Poor vaginal hygiene 

Insufficient vaginal cleanliness is another main reason for causing BV. Make sure you properly wash your lady parts with lukewarm water and always remember to pat it dry. 

Do not leave it wet as moisture is the ideal environment for bad bacteria to thrive. Avoid using tight clothing as they trap moisture and keep your vagina damp. Wear breathable cotton panties. Yes, your vagina needs to breathe too. 


Pregnant women undergo hormonal changes in their bodies which may lead to changes in vaginal microbiome. BV can create a lot of pregnancy related complications. 

Bv in pregnant women is associated with premature delivery and babies with low body weight. It also leads to miscarriage during first trimester and creates complications. 

Intrauterine devices (IUD) 

The relationship between BV and intrauterine devices is not fully explained, but the studies have found increased incidence of BV in women with IUDs. 

Hormonal changes

Different studies show a link between hormonal changes and the occurrence of BV. Most commonly, in post-menopausal women, the level of estrogen drops which can easily mess up the vaginal microflora. 

Decreased estrogen levels not only cause different types of vaginitis, but it also irritates the skin outside vagina. Estrogen also plays an important role in keeping the vaginal membrane moist. 

Its deficiency leads to immense dryness, which exacerbates itching and burning sensation in women already battling with BV. 


Well, is there literally anything in our body which is not affected by the food we eat? Umm, I guess there isn’t, right? They say, ‘we are what we eat’. Well, they are right. Diet is not only important for us to look good, but to feel good as well. 

Our food has a huge impact on our microbiome, including vagina’s. Make sure you add plenty of prebiotics and probiotics in your diet, along with nuts, yoghurt, asparagus, garlic, onions, leeks, banana, barley, oats, apples, cocoa, wheat bran, flaxseeds etc.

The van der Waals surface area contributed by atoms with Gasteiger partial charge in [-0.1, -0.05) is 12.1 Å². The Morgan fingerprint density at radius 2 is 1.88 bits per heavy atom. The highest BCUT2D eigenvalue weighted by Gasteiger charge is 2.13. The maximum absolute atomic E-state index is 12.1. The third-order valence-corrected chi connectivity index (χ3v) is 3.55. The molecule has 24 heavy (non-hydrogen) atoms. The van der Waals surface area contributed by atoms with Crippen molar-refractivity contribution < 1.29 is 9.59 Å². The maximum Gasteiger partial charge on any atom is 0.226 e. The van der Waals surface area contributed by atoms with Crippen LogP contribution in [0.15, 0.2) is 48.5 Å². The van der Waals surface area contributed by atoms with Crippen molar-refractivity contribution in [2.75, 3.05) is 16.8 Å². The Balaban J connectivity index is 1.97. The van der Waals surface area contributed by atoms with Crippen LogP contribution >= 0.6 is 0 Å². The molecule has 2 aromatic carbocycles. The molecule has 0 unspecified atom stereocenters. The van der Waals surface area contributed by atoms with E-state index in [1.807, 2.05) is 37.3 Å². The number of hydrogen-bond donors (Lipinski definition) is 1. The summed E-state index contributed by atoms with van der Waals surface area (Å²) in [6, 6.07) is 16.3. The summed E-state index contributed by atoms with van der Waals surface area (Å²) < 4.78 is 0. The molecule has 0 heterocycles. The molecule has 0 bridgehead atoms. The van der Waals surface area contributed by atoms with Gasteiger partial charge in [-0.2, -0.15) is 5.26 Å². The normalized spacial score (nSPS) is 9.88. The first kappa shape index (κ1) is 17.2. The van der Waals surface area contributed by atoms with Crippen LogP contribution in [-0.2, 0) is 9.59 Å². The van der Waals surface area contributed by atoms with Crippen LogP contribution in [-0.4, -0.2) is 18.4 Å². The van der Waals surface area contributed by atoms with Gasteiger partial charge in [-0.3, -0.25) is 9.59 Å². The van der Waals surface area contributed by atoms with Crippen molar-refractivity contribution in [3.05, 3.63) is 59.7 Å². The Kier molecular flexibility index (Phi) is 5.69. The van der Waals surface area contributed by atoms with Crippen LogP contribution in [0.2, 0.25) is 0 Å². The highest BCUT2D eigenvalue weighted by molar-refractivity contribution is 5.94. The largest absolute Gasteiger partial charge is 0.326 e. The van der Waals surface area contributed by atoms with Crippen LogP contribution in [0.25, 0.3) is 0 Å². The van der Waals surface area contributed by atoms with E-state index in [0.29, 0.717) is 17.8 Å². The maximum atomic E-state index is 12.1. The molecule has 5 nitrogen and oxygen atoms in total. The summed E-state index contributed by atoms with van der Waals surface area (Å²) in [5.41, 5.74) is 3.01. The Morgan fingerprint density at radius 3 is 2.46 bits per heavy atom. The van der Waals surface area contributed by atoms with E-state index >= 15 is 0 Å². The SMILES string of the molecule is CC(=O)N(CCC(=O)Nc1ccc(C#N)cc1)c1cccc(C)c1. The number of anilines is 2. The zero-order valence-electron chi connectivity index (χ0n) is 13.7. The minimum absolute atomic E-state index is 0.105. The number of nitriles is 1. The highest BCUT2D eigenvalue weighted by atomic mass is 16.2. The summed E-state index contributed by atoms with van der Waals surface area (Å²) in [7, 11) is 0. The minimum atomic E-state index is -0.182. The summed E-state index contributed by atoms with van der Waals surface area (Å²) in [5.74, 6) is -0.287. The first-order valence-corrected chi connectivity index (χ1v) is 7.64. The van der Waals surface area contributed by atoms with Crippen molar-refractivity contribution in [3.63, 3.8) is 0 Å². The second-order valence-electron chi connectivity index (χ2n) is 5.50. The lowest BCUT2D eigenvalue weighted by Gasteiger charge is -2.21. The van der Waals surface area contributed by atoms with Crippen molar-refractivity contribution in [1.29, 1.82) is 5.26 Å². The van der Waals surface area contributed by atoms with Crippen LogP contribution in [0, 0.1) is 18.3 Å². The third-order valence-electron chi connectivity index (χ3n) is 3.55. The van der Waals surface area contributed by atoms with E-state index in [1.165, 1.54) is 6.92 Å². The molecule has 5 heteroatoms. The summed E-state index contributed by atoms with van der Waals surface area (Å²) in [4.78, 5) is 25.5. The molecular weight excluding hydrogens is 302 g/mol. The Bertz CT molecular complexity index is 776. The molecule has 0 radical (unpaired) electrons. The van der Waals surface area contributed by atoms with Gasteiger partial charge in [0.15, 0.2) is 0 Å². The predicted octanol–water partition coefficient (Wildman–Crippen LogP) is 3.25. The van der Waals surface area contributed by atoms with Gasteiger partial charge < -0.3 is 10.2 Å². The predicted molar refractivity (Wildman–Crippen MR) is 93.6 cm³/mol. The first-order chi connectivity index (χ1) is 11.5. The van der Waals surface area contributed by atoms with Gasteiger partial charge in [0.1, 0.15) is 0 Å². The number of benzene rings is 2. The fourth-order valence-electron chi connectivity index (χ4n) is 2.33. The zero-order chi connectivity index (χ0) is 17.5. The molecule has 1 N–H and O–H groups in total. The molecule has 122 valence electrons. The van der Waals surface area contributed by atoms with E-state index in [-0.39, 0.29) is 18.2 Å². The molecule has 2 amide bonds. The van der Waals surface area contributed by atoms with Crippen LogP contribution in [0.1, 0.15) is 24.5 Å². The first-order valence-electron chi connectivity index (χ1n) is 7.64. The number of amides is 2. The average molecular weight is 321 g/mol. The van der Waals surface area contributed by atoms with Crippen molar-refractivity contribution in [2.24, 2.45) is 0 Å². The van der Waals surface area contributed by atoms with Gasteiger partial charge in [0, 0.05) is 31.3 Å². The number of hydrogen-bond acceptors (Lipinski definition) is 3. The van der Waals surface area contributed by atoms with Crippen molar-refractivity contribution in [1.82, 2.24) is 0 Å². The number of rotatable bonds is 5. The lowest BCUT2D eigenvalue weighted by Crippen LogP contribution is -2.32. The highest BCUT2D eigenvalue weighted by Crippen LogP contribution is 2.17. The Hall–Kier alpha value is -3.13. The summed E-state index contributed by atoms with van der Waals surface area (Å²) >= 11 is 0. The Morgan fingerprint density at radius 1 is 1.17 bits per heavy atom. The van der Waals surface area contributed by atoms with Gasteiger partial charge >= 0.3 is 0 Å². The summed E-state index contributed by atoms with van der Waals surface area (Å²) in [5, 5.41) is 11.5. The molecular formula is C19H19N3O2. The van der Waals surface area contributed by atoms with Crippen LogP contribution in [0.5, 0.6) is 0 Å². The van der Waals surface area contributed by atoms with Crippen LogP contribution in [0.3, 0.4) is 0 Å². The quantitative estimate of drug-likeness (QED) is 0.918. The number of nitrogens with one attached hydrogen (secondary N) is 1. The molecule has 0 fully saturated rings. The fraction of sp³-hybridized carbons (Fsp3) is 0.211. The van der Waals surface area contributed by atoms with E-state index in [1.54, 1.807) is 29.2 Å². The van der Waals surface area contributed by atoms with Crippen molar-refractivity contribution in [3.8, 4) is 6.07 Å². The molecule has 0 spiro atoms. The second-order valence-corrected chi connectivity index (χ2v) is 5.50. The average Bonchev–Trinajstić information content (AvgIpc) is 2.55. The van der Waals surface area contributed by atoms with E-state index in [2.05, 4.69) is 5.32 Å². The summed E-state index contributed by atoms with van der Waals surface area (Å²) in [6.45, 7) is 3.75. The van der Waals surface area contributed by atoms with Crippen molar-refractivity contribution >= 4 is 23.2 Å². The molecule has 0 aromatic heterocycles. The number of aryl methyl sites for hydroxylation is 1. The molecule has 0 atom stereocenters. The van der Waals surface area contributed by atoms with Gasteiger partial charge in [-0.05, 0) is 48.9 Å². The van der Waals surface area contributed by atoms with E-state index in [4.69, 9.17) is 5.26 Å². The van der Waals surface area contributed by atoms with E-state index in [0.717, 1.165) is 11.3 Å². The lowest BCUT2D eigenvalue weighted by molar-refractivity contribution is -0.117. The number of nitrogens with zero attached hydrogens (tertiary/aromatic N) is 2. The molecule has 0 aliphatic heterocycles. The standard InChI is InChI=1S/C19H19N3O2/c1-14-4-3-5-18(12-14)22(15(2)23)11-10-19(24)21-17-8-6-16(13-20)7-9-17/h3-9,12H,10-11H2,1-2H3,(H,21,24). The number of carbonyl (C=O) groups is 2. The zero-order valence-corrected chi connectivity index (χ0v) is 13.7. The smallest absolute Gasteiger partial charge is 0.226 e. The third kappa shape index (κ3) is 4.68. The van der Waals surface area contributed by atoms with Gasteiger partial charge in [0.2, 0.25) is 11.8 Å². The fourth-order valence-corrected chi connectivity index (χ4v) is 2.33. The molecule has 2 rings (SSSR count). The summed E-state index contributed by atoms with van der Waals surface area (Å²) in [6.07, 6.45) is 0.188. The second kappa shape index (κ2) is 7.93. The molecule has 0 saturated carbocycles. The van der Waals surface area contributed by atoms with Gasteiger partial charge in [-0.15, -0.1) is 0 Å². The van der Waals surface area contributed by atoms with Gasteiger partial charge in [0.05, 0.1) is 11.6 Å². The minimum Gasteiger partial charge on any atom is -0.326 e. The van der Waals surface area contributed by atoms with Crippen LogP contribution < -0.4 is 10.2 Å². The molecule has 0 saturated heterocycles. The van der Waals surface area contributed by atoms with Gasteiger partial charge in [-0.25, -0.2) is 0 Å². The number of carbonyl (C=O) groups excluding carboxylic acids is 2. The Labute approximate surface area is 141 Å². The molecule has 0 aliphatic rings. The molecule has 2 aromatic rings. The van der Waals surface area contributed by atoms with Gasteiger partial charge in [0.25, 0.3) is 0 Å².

A 2014 study suggested that BV was found more common in African American women as compared to women who belong to European origin. 

This difference is due to the diversity found in such women’s microflora. Your genetic material controls the amount and types of microorganisms naturally present in your body. 

What are the treatment options to get rid of recurring BV? 

There are a few treatment options that can help eliminate the recurring infection. These include:

Antibiotic therapy

Antibiotics are the most trusted meds to help eradicate the bacteria which cause BV infection. Centers for Disease Control and Prevention (CDC) has described efficiency and doses of some antibiotics for the treatment of BV. 

AntibioticsRecommended doses 
Clindamycin Clindamycin cream 2% intravaginally at bedtime for 7 days
Clindamycin 300 mg 2 times a day for 7 days
Clindamycin ovule suppositories 100 mg intravaginally once at bedtime for 3 days. 
Metronidazole Metronidazole tablet 500 mg 2 times a day for 7 days
Metronidazole gel 0.75% intravaginally, once a day for 5 days 
Tinidazole1 to 2 grams orally, once a day for 2 to 5 days 
SecnidazoleAvailable in the form of oral granules 
Add these granules in unsweetened applesauce, yoghurt, or pudding before ingestion. 


Probiotics, also known as human-friendly bacteria or good bacteria, are widely used to combat bad bacteria responsible for bv infection. A 2014 study revealed that the use of probiotics, like lactobacillus, can hinder the growth of infection causing bacteria and prevents recurrence. 

Probiotics are helpful in various ways in the treatment of BV and they are often prescribed along with antibiotics to protect your gut bacteria as well.